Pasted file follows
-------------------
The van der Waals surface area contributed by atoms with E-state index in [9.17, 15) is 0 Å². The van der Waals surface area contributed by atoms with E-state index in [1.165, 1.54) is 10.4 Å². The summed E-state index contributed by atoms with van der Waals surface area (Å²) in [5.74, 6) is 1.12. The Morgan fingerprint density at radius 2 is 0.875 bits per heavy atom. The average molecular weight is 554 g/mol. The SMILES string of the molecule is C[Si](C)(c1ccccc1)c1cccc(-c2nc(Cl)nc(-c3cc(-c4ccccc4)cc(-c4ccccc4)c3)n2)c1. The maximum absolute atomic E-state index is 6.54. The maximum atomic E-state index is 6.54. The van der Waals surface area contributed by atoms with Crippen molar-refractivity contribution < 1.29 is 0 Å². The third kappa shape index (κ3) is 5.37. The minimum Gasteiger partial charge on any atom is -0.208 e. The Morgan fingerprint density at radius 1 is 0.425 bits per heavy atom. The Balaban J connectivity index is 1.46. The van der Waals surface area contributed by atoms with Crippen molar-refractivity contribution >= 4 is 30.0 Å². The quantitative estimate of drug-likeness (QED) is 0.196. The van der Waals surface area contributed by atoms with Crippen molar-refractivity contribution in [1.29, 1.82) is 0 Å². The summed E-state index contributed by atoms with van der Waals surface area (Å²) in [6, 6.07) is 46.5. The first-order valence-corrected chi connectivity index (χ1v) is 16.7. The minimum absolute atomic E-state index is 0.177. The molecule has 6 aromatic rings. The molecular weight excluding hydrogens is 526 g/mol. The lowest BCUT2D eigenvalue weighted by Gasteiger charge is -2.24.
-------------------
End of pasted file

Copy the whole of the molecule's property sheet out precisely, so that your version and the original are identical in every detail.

The van der Waals surface area contributed by atoms with E-state index in [9.17, 15) is 0 Å². The van der Waals surface area contributed by atoms with E-state index in [1.165, 1.54) is 10.4 Å². The summed E-state index contributed by atoms with van der Waals surface area (Å²) in [5.74, 6) is 1.12. The Morgan fingerprint density at radius 2 is 0.875 bits per heavy atom. The average molecular weight is 554 g/mol. The SMILES string of the molecule is C[Si](C)(c1ccccc1)c1cccc(-c2nc(Cl)nc(-c3cc(-c4ccccc4)cc(-c4ccccc4)c3)n2)c1. The maximum absolute atomic E-state index is 6.54. The maximum atomic E-state index is 6.54. The van der Waals surface area contributed by atoms with Crippen molar-refractivity contribution < 1.29 is 0 Å². The third kappa shape index (κ3) is 5.37. The minimum Gasteiger partial charge on any atom is -0.208 e. The Morgan fingerprint density at radius 1 is 0.425 bits per heavy atom. The Balaban J connectivity index is 1.46. The van der Waals surface area contributed by atoms with Crippen molar-refractivity contribution >= 4 is 30.0 Å². The quantitative estimate of drug-likeness (QED) is 0.196. The van der Waals surface area contributed by atoms with Crippen molar-refractivity contribution in [1.29, 1.82) is 0 Å². The summed E-state index contributed by atoms with van der Waals surface area (Å²) in [6, 6.07) is 46.5. The first-order valence-corrected chi connectivity index (χ1v) is 16.7. The minimum absolute atomic E-state index is 0.177. The molecule has 6 aromatic rings. The molecular weight excluding hydrogens is 526 g/mol. The lowest BCUT2D eigenvalue weighted by Gasteiger charge is -2.24.